February 21, 2014 Posted by: Liann Walborsky
Find yourself tipping more than you used to? You’re not alone. The “act of tipping” has actually become easier with all the newly available apps and payment systems. And, apparently, taking the hard work away from figuring out what 15% of $58 is, for example, has made people tip in larger increments than ever before.
Here’s why. According to a recent article in Marketwatch, many of the new apps offer suggestions — providing the user with a choice of three tipping options: 15%, 18% and 20%. Because most people don’t want to look cheap, but also think 20% is too much, the majority choose the middle value, which is probably more than they would have given in the past. Also, by making the math easy (really easy), it takes away from the annoyance and frustration of figuring something out.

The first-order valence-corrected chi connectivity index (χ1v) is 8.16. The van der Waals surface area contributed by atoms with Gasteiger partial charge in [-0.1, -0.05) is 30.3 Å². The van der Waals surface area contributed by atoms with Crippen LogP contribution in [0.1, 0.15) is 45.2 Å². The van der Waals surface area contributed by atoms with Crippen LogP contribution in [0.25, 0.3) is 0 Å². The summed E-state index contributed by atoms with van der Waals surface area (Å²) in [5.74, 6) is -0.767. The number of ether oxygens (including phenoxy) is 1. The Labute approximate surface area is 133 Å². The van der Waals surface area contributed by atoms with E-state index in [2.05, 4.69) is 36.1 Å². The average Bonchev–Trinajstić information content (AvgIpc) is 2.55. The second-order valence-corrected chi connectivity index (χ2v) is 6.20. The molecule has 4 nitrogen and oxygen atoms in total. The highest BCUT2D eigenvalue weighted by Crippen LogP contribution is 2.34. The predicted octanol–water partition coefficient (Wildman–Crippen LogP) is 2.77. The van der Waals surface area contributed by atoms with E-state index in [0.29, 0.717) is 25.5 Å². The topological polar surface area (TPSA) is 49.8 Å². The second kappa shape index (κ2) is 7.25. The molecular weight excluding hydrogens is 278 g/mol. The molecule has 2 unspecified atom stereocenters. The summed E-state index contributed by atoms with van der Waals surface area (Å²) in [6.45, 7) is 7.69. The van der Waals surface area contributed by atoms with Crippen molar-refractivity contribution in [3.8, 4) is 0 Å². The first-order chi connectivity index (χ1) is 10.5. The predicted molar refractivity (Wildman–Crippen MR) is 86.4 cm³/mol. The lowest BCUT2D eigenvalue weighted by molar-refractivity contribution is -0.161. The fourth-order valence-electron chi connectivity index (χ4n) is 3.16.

Touching a screen to find your answer is also less taxing than pulling cash out of your pocket. There may be some “guilt” involved — especially when the vendor is standing right in front of you. New York City cabs, for example, used to be a full cash business. You would see the fare, pull your bills out, and then give the driver whatever might be left over. Today, many drivers use a payment system like Square, directly from a tablet, which might suggest as much as 20% or even 30% as a base tip. Pressing a button or swiping a pad — often leads to larger amounts.
While in general, people are tipping more, the digital suggestions can only push it so far. If percentages are set higher than what a consumer would view as reasonable, a backlash could ensue with the buyer tipping below what they would have normally.
Ultimately, the decision to leave a tip or not, and how high remains with you, the consumer. And, if you really think someone deserves more than usual due to great service, it’s up to you (not an app) to deliver it.
54 years ago, forward-thinking high-tech employees at Fairchild Semiconductor knew there was a better way to bank.
See our ad campaign! »
August message from Barbara Kamm »
Consolidate your assets, claim $600 »
Budgeting based on your learning style »